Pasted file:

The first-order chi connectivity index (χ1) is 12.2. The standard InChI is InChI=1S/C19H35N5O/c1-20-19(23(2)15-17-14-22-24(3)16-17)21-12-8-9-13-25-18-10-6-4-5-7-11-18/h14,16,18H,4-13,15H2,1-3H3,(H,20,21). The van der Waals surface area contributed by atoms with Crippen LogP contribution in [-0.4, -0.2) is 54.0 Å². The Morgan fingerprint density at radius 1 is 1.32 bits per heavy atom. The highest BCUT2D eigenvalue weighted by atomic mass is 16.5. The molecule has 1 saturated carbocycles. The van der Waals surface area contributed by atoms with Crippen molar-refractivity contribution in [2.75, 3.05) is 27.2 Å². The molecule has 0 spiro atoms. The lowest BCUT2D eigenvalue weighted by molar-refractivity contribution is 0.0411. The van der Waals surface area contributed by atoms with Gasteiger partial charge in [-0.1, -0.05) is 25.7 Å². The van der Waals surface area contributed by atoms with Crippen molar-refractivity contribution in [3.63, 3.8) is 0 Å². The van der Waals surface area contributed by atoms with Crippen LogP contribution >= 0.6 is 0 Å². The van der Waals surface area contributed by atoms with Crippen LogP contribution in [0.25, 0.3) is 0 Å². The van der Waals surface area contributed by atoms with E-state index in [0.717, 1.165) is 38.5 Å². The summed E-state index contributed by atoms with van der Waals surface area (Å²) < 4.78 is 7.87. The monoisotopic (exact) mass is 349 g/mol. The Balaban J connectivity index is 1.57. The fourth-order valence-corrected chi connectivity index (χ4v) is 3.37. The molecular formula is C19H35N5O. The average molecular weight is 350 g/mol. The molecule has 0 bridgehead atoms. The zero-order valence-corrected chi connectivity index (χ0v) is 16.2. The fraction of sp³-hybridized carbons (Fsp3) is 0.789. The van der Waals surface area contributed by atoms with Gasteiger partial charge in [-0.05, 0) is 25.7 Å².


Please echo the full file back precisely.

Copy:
The first-order chi connectivity index (χ1) is 12.2. The standard InChI is InChI=1S/C19H35N5O/c1-20-19(23(2)15-17-14-22-24(3)16-17)21-12-8-9-13-25-18-10-6-4-5-7-11-18/h14,16,18H,4-13,15H2,1-3H3,(H,20,21). The van der Waals surface area contributed by atoms with Crippen LogP contribution in [-0.4, -0.2) is 54.0 Å². The Morgan fingerprint density at radius 1 is 1.32 bits per heavy atom. The highest BCUT2D eigenvalue weighted by atomic mass is 16.5. The molecule has 1 saturated carbocycles. The van der Waals surface area contributed by atoms with Crippen molar-refractivity contribution in [2.75, 3.05) is 27.2 Å². The molecule has 0 spiro atoms. The lowest BCUT2D eigenvalue weighted by molar-refractivity contribution is 0.0411. The van der Waals surface area contributed by atoms with Gasteiger partial charge in [-0.1, -0.05) is 25.7 Å². The van der Waals surface area contributed by atoms with Crippen molar-refractivity contribution in [3.63, 3.8) is 0 Å². The van der Waals surface area contributed by atoms with Crippen LogP contribution >= 0.6 is 0 Å². The van der Waals surface area contributed by atoms with Crippen LogP contribution in [0.25, 0.3) is 0 Å². The van der Waals surface area contributed by atoms with E-state index in [0.717, 1.165) is 38.5 Å². The summed E-state index contributed by atoms with van der Waals surface area (Å²) < 4.78 is 7.87. The monoisotopic (exact) mass is 349 g/mol. The Balaban J connectivity index is 1.57. The fourth-order valence-corrected chi connectivity index (χ4v) is 3.37. The molecular formula is C19H35N5O. The average molecular weight is 350 g/mol. The molecule has 0 bridgehead atoms. The zero-order valence-corrected chi connectivity index (χ0v) is 16.2. The fraction of sp³-hybridized carbons (Fsp3) is 0.789. The van der Waals surface area contributed by atoms with Gasteiger partial charge in [-0.05, 0) is 25.7 Å².